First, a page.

Tweed: a design and cultural history 1828–2014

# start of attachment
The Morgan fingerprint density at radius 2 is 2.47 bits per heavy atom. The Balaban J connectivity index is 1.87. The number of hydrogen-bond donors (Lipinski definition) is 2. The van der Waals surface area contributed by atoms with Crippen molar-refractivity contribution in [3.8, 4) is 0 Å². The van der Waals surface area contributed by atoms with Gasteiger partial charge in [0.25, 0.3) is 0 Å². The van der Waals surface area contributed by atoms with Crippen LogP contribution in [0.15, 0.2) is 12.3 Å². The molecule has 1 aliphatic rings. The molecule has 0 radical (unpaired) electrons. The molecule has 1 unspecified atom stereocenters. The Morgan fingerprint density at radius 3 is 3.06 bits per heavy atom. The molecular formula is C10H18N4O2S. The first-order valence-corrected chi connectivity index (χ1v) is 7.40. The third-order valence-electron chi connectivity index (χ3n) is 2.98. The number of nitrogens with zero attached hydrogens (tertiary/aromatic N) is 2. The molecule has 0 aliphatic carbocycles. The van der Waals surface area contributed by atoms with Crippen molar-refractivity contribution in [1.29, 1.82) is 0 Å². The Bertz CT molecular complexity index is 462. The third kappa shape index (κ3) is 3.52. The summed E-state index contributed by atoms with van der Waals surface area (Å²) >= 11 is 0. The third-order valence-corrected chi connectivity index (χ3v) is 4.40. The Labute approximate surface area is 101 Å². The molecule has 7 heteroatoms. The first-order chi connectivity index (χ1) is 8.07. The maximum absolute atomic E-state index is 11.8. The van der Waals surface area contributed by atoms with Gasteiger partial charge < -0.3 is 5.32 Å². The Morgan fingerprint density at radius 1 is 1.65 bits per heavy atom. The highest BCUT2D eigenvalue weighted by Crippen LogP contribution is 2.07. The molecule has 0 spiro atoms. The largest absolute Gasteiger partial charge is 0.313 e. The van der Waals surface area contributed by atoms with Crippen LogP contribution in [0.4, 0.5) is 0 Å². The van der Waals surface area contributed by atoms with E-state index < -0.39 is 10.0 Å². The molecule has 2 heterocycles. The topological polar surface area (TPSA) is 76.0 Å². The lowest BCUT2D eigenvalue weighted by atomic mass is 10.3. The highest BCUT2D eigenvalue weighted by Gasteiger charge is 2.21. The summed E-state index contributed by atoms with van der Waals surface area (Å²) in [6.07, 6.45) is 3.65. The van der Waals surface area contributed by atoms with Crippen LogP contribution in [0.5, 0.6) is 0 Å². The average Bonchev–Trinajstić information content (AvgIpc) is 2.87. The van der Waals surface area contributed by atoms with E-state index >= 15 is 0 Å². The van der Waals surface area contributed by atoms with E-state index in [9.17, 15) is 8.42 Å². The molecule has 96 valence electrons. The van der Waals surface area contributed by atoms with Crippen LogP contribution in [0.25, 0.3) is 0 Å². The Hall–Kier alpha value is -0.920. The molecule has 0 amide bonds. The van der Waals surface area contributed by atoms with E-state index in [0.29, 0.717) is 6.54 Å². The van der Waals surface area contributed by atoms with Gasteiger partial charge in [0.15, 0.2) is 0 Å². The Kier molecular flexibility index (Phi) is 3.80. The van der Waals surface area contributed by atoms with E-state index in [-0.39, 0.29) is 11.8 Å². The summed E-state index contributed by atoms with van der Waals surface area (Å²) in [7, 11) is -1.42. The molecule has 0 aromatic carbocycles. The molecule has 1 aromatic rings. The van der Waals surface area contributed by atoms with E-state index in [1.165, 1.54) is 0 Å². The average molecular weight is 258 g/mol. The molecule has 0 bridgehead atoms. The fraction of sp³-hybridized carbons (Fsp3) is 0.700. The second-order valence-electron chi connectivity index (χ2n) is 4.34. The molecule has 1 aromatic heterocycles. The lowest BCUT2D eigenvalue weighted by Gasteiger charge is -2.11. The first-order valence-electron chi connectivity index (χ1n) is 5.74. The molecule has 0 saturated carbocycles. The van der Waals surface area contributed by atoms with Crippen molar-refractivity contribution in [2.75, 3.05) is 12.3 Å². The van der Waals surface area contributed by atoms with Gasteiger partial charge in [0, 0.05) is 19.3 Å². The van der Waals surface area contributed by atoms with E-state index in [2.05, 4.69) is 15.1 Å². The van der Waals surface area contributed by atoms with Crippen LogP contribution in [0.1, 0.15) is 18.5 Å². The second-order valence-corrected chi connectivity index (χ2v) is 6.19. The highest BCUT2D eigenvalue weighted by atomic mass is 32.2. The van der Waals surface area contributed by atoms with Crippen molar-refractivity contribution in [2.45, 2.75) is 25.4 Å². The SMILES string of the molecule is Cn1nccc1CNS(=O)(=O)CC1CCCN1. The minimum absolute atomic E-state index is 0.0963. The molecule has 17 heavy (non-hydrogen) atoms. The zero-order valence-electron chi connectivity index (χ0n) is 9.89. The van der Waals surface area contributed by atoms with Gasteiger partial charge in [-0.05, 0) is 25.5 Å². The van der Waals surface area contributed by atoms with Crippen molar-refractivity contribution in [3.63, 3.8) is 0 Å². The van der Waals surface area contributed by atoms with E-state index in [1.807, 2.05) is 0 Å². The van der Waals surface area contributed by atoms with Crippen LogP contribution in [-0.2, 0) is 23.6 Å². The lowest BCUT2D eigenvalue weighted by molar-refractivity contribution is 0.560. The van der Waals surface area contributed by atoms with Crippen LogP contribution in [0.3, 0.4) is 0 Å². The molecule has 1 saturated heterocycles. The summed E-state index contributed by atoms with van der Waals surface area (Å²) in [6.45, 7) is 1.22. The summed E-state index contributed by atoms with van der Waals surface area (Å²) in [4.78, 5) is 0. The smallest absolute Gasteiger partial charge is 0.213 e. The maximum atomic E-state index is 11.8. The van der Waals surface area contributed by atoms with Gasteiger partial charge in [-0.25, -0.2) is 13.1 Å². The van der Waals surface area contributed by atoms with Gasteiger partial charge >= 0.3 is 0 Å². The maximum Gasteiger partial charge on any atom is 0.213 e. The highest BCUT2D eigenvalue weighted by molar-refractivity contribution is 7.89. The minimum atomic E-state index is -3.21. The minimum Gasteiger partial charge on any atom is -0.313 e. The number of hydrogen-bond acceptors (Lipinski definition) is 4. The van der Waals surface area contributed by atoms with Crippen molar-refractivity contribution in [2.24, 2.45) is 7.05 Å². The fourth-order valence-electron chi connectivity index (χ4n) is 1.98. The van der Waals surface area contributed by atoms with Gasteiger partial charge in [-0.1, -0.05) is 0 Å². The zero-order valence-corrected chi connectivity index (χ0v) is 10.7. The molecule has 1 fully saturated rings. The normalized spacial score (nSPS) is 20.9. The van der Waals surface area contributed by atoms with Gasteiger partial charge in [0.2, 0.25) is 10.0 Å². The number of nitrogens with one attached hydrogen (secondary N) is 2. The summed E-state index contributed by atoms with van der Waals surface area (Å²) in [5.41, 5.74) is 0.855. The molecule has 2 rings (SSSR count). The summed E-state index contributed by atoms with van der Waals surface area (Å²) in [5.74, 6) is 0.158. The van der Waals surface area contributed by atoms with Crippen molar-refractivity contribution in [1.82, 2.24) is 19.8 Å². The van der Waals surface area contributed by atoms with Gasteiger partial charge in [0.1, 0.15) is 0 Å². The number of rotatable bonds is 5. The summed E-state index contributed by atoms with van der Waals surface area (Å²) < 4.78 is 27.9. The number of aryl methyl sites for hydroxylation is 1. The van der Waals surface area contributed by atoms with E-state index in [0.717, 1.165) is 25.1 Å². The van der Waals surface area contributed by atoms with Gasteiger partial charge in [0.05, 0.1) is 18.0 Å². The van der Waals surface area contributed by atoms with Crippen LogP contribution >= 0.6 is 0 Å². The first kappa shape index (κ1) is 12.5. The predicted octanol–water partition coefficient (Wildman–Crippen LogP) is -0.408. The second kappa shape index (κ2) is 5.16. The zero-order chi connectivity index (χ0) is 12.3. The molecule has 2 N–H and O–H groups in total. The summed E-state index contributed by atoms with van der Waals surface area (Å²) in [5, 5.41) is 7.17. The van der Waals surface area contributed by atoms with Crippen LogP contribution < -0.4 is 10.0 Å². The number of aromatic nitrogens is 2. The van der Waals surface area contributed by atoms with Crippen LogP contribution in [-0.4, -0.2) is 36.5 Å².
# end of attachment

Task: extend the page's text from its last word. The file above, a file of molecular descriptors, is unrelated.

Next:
Anderson, Fiona. Tweed. London: Bloomsbury Academic, 2016. Tweed undertakes an in-depth analysis of the design and cultural history of these fabrics from their initial development in Scotland in the 1820s to 2014. This soleauthored book investigates the origins, design, production and consumption of British tweeds and their international export. It diverges from the existing literature by focusing on all types of tweeds, including Harris Tweed and fantaisie tweeds. The book explores the history of these textiles from the raw fibre to the finished garment worn by both men and women. The core methods employed were from Material Culture Studies. In order to investigate the complex processes and shifting social, cultural and economic contexts involved, inter-disciplinary methods and sources were used. Tweed is, however, predominantly based on primary sources, most of which have not previously been published. Original research included analysing artefacts in museums and archives in mainland Scotland, the Outer Hebrides, the West of England, County Donegal and Paris. It also involved fieldwork trips to mills and interviews with individuals who work, or who previously worked, for leading designers and manufacturers of tweeds. That research was pivotal to the investigation of the hidden history of the design dialogue and commercial interactions between British tweed producers and their export customers. The case studies of three contemporary manufacturers also informed the conclusion that despite the considerable decline in the UK-based industry, tweeds retain their cultural significance as a core aspect of the British fashion identity. Tweed undertakes a detailed investigation of the shifting relationships between these cloths, fashion and gender identities. In particular, it makes a major contribution to advancing knowledge about men’s fashion textiles after 1830, which have received scant academic attention. Tweeds are commonly described in contemporary media as ‘heritage’ fabrics, which was a starting point for the enquiry into the relationships between these textiles and modernity, heritage, tradition, nostalgia, authenticity and innovation. The book concludes that tweeds developed in the early nineteenth century as an element of the cultural response to industrialisation and urbanisation known as Romanticism. Tweed also contests the mythical idea that these cloths may simply be linked to the past and traditional, rural, upper class lifestyles, by revealing their intrinsic and complex relationships to modernity and both rural and urban landscapes.
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